belief

noun
be·​lief | \ bə-ˈlēf How to pronounce belief (audio) \

Definition of belief

1 : a state or habit of mind in which trust or confidence is placed in some person or thing her belief in God a belief in democracy I bought the table in the belief that it was an antique. contrary to popular belief
2 : something that is accepted, considered to be true, or held as an opinion : something believed an individual's religious or political beliefs especially : a tenet or body of tenets held by a group the beliefs of the Catholic Church
3 : conviction of the truth of some statement or the reality of some being or phenomenon especially when based on examination of evidence belief in the validity of scientific statements

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Synonyms & Antonyms for belief

Synonyms

Antonyms

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Choose the Right Synonym for belief

belief, faith, credence, credit mean assent to the truth of something offered for acceptance. belief may or may not imply certitude in the believer. my belief that I had caught all the errors faith almost always implies certitude even where there is no evidence or proof. an unshakable faith in God credence suggests intellectual assent without implying anything about grounds for assent. a theory now given credence by scientists credit may imply assent on grounds other than direct proof. gave full credit to the statement of a reputable witness

synonyms see in addition opinion

Examples of belief in a Sentence

There is growing belief that these policies will not succeed. He gets angry if anyone challenges his religious beliefs. We challenged his beliefs about religion.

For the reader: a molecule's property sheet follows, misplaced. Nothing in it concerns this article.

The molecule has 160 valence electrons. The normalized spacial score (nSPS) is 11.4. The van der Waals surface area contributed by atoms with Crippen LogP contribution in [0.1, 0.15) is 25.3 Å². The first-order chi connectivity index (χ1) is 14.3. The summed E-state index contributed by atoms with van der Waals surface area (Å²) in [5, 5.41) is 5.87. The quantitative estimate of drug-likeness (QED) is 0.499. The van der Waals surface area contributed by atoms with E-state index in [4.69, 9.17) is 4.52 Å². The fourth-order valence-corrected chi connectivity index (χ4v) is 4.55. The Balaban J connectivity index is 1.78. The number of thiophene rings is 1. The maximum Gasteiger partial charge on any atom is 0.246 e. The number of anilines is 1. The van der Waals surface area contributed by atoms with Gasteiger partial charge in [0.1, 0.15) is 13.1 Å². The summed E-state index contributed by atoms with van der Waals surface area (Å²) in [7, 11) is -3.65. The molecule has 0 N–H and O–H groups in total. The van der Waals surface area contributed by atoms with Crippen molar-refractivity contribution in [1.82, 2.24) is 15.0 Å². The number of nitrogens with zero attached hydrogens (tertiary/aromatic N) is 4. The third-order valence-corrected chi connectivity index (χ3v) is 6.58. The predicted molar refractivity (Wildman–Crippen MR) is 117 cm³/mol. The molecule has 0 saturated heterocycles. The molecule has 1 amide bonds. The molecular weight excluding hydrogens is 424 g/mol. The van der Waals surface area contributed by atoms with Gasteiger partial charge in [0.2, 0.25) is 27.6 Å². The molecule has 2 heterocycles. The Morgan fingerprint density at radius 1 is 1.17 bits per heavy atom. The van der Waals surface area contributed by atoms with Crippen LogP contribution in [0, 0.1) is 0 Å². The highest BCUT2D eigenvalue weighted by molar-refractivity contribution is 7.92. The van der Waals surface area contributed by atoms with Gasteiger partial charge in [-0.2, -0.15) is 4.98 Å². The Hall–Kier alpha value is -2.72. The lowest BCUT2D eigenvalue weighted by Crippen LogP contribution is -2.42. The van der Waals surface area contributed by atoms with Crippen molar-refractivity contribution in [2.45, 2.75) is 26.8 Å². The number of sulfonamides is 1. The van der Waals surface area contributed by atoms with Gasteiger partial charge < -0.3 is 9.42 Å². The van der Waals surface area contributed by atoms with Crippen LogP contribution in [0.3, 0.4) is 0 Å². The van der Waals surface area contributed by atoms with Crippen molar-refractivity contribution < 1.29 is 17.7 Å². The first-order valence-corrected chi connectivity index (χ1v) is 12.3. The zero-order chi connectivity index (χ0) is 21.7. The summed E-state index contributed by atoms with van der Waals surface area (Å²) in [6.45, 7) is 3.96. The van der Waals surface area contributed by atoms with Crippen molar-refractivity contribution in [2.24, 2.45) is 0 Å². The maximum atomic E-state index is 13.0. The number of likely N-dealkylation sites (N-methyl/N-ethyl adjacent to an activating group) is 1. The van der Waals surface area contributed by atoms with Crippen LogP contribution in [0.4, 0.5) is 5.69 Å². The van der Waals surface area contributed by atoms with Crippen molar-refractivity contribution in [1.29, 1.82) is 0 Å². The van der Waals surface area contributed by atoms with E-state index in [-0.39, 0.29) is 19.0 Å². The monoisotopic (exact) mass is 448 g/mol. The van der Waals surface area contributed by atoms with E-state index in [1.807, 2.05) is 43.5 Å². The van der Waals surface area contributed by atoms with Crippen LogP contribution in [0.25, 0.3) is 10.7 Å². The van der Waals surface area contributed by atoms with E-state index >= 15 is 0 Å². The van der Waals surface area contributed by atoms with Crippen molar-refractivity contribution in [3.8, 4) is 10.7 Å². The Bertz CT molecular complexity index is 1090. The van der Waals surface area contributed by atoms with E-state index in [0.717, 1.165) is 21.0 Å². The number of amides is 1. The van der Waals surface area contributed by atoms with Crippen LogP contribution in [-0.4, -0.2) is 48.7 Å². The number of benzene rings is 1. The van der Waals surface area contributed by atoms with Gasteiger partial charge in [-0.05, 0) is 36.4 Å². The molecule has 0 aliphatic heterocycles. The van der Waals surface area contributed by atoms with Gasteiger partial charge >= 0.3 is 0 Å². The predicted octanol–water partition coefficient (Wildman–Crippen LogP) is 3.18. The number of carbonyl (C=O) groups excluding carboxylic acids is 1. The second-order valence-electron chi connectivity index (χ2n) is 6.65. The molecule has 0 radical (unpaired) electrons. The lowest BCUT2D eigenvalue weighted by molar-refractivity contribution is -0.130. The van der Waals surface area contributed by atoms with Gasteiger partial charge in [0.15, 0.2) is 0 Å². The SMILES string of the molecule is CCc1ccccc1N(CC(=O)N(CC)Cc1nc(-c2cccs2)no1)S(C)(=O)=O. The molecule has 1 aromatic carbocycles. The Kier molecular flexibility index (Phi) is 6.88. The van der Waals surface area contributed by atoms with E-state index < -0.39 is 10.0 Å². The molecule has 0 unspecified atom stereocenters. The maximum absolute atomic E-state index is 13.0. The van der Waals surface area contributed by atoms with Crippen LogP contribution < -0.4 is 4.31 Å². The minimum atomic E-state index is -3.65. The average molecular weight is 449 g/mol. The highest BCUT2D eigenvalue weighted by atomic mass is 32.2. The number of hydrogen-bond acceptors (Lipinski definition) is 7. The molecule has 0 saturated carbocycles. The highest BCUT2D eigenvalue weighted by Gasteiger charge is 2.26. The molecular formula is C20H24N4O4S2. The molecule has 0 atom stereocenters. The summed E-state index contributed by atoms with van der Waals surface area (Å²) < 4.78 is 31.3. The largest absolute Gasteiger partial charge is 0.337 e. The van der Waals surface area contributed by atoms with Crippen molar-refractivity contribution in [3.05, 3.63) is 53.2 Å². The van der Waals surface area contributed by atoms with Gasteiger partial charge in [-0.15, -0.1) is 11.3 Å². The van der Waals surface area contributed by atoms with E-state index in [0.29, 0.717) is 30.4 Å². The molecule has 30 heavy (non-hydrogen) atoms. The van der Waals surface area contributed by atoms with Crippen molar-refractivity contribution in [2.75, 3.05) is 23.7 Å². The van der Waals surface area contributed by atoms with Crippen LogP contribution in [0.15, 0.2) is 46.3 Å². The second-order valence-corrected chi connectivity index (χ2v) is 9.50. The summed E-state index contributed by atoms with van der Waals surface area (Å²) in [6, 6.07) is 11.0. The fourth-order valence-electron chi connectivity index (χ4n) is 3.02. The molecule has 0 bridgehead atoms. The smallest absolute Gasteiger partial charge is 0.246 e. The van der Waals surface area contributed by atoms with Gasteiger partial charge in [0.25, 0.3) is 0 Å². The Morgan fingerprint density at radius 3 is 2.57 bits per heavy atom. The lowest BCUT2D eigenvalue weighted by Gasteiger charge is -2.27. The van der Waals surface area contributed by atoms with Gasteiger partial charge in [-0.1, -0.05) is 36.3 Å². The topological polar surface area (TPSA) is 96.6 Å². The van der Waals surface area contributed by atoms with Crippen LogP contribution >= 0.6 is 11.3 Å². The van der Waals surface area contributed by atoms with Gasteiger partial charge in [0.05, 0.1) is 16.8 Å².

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Recent Examples on the Web For other parents, the reliance on fellow parents in the school community has actually reinforced their belief in the values of the school and feelings of community around those values. Shira Hanau, sun-sentinel.com, "For Jewish schools, Thanksgiving presents new test of COVID rules, parent trust," 24 Nov. 2020 So holding up any emergency vehicle is selfish beyond belief. Washington Post, "Hints From Heloise: Good manners are for the road, too," 23 Nov. 2020 That is to say, there’s an unmistakable correlation between a person’s support for campaign-finance reform and her belief that such laws are used for retribution. Zac Morgan, National Review, "Stunning Findings on Campaign-Finance Law," 21 Nov. 2020 The news furthered his belief that local officials have rigged the system to get their way. Brian Maffly, The Salt Lake Tribune, "Ex-lawmaker Mike Noel gains stalking injunction against critic, who sees it as a gag order," 15 Nov. 2020 Federal Reserve officials have been forthright about their belief that the U.S. needs more fiscal stimulus to combat the Covid-19 crisis. Justin Lahart, WSJ, "Federal Reserve Doesn’t Have to Just Wait on Washington," 5 Nov. 2020 Many insisted that their opposition had nothing to do with race, but instead with their belief that low-income housing did not fit the upscale vision that city officials had presented for the area where the development would be built. John Eligon, New York Times, "Residents Feared Low-Income Housing Would Ruin Their Suburb. It Didn’t.," 5 Nov. 2020 Stanford University coach David Shaw joined me on Thursday for an in-depth conversation about football, family and his deep belief in players. John Canzano, oregonlive, "Stanford coach David Shaw talks Oregon opener, family, and adjusting on the fly," 5 Nov. 2020 Chatterjee insists his record is consistent and guided by his belief in competitive markets. Abby Smith, Washington Examiner, "Daily on Energy: Potential record year for wind shows renewables’ resilience to pandemic," 30 Oct. 2020